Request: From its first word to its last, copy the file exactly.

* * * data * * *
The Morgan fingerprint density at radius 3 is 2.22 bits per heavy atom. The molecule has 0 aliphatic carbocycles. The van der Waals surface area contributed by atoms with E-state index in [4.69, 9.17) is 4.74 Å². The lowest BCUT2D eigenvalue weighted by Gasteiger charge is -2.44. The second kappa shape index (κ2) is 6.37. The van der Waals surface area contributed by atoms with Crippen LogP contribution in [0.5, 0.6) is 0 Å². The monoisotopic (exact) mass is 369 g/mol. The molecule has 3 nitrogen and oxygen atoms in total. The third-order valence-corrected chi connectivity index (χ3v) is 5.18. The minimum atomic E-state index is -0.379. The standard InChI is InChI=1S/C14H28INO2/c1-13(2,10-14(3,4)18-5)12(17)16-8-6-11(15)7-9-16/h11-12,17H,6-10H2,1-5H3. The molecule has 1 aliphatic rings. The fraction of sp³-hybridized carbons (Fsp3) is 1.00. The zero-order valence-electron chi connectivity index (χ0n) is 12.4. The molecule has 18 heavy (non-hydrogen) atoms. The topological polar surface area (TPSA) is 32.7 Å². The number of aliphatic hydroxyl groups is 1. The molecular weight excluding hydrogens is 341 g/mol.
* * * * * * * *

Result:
The Morgan fingerprint density at radius 3 is 2.22 bits per heavy atom. The molecule has 0 aliphatic carbocycles. The van der Waals surface area contributed by atoms with E-state index in [4.69, 9.17) is 4.74 Å². The lowest BCUT2D eigenvalue weighted by Gasteiger charge is -2.44. The second kappa shape index (κ2) is 6.37. The van der Waals surface area contributed by atoms with Crippen LogP contribution in [0.5, 0.6) is 0 Å². The monoisotopic (exact) mass is 369 g/mol. The molecule has 3 nitrogen and oxygen atoms in total. The third-order valence-corrected chi connectivity index (χ3v) is 5.18. The minimum atomic E-state index is -0.379. The standard InChI is InChI=1S/C14H28INO2/c1-13(2,10-14(3,4)18-5)12(17)16-8-6-11(15)7-9-16/h11-12,17H,6-10H2,1-5H3. The molecule has 1 aliphatic rings. The fraction of sp³-hybridized carbons (Fsp3) is 1.00. The zero-order valence-electron chi connectivity index (χ0n) is 12.4. The molecule has 18 heavy (non-hydrogen) atoms. The topological polar surface area (TPSA) is 32.7 Å². The number of aliphatic hydroxyl groups is 1. The molecular weight excluding hydrogens is 341 g/mol.